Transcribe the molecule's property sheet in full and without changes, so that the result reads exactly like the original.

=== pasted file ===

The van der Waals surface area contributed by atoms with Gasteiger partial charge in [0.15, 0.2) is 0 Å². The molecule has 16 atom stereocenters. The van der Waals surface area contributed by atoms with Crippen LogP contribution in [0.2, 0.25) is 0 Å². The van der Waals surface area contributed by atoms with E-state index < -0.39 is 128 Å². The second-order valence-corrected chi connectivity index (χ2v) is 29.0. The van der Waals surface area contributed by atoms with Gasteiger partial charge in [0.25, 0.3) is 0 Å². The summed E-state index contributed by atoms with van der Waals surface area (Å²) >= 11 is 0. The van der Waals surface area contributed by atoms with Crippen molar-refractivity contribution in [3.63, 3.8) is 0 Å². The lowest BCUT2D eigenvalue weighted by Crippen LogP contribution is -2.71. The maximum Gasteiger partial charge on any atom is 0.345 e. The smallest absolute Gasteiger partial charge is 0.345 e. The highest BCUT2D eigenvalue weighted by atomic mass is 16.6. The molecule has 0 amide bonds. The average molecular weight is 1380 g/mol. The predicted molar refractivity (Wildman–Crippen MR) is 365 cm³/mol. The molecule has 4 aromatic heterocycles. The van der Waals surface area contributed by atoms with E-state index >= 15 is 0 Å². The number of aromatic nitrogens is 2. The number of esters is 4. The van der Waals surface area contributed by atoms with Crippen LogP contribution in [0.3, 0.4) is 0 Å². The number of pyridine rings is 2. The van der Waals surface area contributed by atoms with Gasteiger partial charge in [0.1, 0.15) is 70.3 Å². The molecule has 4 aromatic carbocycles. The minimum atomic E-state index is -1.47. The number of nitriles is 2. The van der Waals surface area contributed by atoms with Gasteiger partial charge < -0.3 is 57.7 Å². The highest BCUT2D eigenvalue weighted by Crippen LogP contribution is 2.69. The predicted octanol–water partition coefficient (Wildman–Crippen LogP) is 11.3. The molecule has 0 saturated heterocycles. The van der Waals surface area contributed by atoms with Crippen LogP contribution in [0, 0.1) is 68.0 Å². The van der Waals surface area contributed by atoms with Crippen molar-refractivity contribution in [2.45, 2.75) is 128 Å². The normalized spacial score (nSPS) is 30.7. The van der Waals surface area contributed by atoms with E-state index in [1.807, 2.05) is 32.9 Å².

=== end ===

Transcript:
The van der Waals surface area contributed by atoms with Gasteiger partial charge in [0.15, 0.2) is 0 Å². The molecule has 16 atom stereocenters. The van der Waals surface area contributed by atoms with Crippen LogP contribution in [0.2, 0.25) is 0 Å². The van der Waals surface area contributed by atoms with E-state index < -0.39 is 128 Å². The second-order valence-corrected chi connectivity index (χ2v) is 29.0. The van der Waals surface area contributed by atoms with Gasteiger partial charge in [0.25, 0.3) is 0 Å². The summed E-state index contributed by atoms with van der Waals surface area (Å²) >= 11 is 0. The van der Waals surface area contributed by atoms with Crippen molar-refractivity contribution in [3.63, 3.8) is 0 Å². The lowest BCUT2D eigenvalue weighted by Crippen LogP contribution is -2.71. The maximum Gasteiger partial charge on any atom is 0.345 e. The smallest absolute Gasteiger partial charge is 0.345 e. The highest BCUT2D eigenvalue weighted by atomic mass is 16.6. The molecule has 0 amide bonds. The average molecular weight is 1380 g/mol. The predicted molar refractivity (Wildman–Crippen MR) is 365 cm³/mol. The molecule has 4 aromatic heterocycles. The van der Waals surface area contributed by atoms with E-state index >= 15 is 0 Å². The number of aromatic nitrogens is 2. The number of esters is 4. The van der Waals surface area contributed by atoms with Crippen LogP contribution in [0.3, 0.4) is 0 Å². The number of pyridine rings is 2. The van der Waals surface area contributed by atoms with Gasteiger partial charge in [0.1, 0.15) is 70.3 Å². The molecule has 4 aromatic carbocycles. The minimum atomic E-state index is -1.47. The number of nitriles is 2. The van der Waals surface area contributed by atoms with Gasteiger partial charge < -0.3 is 57.7 Å². The highest BCUT2D eigenvalue weighted by Crippen LogP contribution is 2.69. The predicted octanol–water partition coefficient (Wildman–Crippen LogP) is 11.3. The molecule has 0 saturated heterocycles. The van der Waals surface area contributed by atoms with Crippen LogP contribution in [0, 0.1) is 68.0 Å². The van der Waals surface area contributed by atoms with Crippen molar-refractivity contribution in [2.45, 2.75) is 128 Å². The normalized spacial score (nSPS) is 30.7. The van der Waals surface area contributed by atoms with E-state index in [1.807, 2.05) is 32.9 Å².